Last February I had a chance to talk with Tony Conigliaro, one of the most creative and highly regarded people in the bartending industry, and far beyond. This year has turned out to be an extremely succesful year for him and his team: winning the award for World’s Best New Hotelbar at Tales of the Cocktail, where he also was in the final 4 in the category World’s Best Cocktailbar with 69 Colebrook Row. He runs the world’s most cutting edge laboratory, Drink Factory fully dedicated to spirits. And he is about to open a new place in Paris with Thierry Daniel, founder of the Paris-based Cocktails & Spirits. And he got married and today even is his birthday.
Seemed like the perfect opportunity to publish the interview today.
“The Drink Factory started as a blog, as a website, to communicate with people about what we were doing and how we were doing that and to get feedback. It was bigger than just bartending, I was writing about it, but I was also asking questions about perfumery and all kinds of things. And slowly, slowly over the course of 5 years running, people started talking back, we started meeting new people and starting to set up new collaborations.
While Tony was setting up 69 Colebrook Row, he filled his house with all sorts of equipment. “The kitchen was kind of chock-a-block with stuff and after a while the lab got bigger than 69 Colebrook Row, so we moved to the current location in June 2011. That building is the old Pink Floyd recording studios, where they recorded The Wall. There’s still images of great bands covering the walls of the whole building. We fell in love with the history, with the location and realized it’s the perfect place to take all our creative ideas and push them to the max.”
When I had this interview in February of this year, they were still work in progress, but they had started working on the tasting area and to create an office space. It looked quite finished to me at that time already but fresh ingredients that were brought in made the place look like a forest-meets-lab: pine-branches were lined up at the walls, to be processed in their syrup for one of their signature drinks for The Zetter Town House. In the middle there is a long chest that holds numerous herbs, spices, roots, fruits and basically everything else that could possibly be used in a syrup, potion or concoction. Another eye-catcher is the large collection of vintage spirits.
By the entrance there was the lab itself: 2 rotavaps were in use to re-distill a red peppercorn-vodka at low pressure. It can distill at less than 1/10th of the normal pressure and it condenses when it runs through a spiral, chilled by antifreeze at – 20 degrees. It allows for a very accurate controlled procedure with the least damage to all the individual elements. Other intriguing equipment that fills up the kitchen include induction heaters, a vacuum-machine, and a Gastrovac.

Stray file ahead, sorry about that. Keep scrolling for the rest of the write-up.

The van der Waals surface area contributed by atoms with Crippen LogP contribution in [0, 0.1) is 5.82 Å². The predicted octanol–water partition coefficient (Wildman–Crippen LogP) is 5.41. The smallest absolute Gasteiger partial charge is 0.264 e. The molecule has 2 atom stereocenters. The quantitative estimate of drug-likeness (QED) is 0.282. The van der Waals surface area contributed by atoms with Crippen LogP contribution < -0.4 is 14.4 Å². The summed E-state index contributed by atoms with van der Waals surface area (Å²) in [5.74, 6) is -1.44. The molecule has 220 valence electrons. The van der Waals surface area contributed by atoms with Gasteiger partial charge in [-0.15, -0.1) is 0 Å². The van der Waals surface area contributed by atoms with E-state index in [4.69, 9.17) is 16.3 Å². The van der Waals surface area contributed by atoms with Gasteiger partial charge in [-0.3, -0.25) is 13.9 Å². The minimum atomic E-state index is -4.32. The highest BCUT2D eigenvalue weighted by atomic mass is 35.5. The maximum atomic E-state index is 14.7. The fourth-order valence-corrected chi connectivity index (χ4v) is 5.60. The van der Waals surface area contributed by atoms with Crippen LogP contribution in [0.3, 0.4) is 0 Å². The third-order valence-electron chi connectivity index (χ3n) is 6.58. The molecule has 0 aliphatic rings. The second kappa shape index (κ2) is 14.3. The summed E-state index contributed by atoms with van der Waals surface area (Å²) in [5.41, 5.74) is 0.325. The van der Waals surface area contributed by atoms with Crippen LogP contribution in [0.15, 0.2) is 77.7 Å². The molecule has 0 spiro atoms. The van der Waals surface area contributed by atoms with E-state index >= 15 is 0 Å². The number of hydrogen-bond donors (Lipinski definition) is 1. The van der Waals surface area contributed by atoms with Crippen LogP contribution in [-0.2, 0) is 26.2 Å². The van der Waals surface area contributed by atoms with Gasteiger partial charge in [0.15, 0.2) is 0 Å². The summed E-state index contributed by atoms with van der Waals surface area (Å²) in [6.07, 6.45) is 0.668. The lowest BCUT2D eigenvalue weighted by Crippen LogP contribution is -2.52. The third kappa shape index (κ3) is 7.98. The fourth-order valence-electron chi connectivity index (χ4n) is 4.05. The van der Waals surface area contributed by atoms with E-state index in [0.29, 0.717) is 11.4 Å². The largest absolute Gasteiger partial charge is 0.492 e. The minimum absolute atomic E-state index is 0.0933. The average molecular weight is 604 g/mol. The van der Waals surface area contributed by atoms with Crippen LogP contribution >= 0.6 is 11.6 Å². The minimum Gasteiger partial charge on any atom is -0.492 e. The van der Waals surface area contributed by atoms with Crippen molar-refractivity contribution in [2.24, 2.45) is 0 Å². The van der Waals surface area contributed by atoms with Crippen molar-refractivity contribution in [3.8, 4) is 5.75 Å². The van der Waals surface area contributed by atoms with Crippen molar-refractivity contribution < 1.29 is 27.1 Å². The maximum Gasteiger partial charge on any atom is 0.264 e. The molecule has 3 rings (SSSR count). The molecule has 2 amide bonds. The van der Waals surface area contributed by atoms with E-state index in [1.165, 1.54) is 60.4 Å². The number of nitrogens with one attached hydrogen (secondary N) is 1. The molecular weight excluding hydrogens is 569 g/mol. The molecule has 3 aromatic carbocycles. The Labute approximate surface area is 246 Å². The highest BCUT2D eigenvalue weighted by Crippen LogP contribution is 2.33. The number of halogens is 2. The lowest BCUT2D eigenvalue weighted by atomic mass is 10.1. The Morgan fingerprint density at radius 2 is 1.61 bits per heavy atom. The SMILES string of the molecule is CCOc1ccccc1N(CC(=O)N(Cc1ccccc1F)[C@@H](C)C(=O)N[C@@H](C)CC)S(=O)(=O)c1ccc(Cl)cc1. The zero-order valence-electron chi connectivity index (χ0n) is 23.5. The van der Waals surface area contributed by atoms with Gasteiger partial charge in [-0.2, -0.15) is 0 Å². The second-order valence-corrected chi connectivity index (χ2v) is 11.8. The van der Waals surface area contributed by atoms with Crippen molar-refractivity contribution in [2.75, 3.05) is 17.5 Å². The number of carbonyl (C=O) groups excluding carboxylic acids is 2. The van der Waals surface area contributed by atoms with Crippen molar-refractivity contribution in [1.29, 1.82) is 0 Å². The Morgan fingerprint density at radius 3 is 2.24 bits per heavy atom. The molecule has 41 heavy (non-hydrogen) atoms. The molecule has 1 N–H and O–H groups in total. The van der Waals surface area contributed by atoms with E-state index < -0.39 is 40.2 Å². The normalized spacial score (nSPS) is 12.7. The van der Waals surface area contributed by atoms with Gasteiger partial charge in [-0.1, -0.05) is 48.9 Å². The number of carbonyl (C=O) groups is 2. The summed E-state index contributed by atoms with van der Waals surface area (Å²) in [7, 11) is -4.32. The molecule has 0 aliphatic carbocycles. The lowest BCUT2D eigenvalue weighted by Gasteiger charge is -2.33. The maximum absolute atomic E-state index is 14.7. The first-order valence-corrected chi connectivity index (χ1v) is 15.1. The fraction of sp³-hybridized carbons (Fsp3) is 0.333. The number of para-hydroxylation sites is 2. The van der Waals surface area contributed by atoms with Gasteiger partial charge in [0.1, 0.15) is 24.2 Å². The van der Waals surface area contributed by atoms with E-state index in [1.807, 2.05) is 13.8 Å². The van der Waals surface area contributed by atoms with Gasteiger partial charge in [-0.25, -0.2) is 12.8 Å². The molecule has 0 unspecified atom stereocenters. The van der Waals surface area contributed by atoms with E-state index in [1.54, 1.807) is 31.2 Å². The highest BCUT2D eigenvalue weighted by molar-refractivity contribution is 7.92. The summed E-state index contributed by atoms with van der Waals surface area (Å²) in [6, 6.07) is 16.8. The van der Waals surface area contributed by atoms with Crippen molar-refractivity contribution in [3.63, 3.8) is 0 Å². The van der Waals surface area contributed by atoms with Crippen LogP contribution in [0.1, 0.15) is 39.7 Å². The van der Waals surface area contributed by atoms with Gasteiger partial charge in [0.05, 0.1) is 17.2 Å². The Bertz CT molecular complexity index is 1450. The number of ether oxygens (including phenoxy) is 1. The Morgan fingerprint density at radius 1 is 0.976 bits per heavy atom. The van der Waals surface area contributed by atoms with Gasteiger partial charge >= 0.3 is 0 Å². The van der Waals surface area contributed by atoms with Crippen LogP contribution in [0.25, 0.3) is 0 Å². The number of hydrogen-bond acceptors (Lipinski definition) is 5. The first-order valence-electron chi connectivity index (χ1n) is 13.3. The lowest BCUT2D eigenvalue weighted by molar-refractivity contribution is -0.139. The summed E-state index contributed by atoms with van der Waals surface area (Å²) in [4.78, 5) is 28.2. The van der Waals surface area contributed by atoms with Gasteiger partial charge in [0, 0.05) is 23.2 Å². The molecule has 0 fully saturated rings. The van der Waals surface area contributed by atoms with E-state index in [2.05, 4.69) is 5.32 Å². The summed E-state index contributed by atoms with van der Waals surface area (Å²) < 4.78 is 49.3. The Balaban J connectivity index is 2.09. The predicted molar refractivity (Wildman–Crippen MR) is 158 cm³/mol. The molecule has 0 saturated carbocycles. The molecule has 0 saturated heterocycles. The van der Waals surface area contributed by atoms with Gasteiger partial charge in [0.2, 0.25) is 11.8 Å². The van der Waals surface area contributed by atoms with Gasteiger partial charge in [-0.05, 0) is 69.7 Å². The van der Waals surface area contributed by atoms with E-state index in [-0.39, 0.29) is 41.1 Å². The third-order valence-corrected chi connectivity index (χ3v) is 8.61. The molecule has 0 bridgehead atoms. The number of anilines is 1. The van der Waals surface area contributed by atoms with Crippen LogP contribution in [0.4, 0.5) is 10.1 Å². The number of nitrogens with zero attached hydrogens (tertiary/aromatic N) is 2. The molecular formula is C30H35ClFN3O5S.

“I remember that people came into my home kitchen and just stared at me like “what are you doing”. That was hilarious.”
My bartenders also work in the lab, not only from 69 CR, but also from Zetter Town House. We work with perfumers and people from the gin-industry, and we learn how to pull flavours apart,” while he samples me an extraction of Bulgarian Rose. Heavy scent comes out of a little jar, filling the space with the sweet smell of the rose.
“People are really interested in what we do: we see things out of the box. We see them from a creative point of view, not necessarily from an industrial point of view. We do a lot of research here for bars, for drinks companies, both alcoholic and non-alcoholic.”
I noticed that there were a lot of ‘approved’ experiments, but I asked him if there were any experiments less succesfull. We were in a lab after all.
“I don’t see any experiment ever ‘gone wrong’ I just learn something more with every distillation or extraction. If something doesn’t taste right, we can identify why it doesn’t. Sometimes we cannot get something to work within 2 years, but we just build up a library of knowledge.
“It’s not just about cocktails and flavours, but also about aroma’s and finding unexpected results.” He samples me then Mastic, a sort of chewing gum made from resin of the Mastic tree from Greece, which was used in drinks by the Romans. “We use it in a drink with honey, so we’ve got this in the menu that’s based on an old Roman Drink.”
Working with ingredients like this gives us the opportunity to create drinks that you cannot find anywhere else in the world. We are strong believers in putting flavours together that you don’t come across anywhere else in the world.”
Mr Conigliaro then shows me his vintage spirits collection, Campari from the 50’s 60’s, even from the1900s, and 1910, Moët & Chandon from 1940, to compare how spirits have evolved and changed. There are original Bokers bitters from 1890. We record everything we do, take photographs, writing down what comes in. There’s a very fine collection of vintage glassware. He also shows the new vessel for the Prairy Oyster (which was put on the menu last March), it was specially designed for him by a ceramicist, a fine example of how thouight out and well designed his drinks are.
He then mentions his book, which obviously has hit the shelves last summer. “I can describe the book as a genealogy of my work for the last 12 years, from Isola to now. It is a creative history on where things are coming from and where they are going to: a fun catalogue of drinks and processes that we found that work very well.”
What an inspiration!
Liquorice Whisky Sour
Glassware: Large Coupette
50ml Baillie Nicol Jarvie
25ml Lemon Juice
15ml Liquorice Syrup
25ml Egg White
3 dashes Angostura Bitters
Combine Scotch with the lemon juice. Add the angostura and egg white to the shaker, dry shake.
Add ice to the shaker, shake and strain into Sour glass.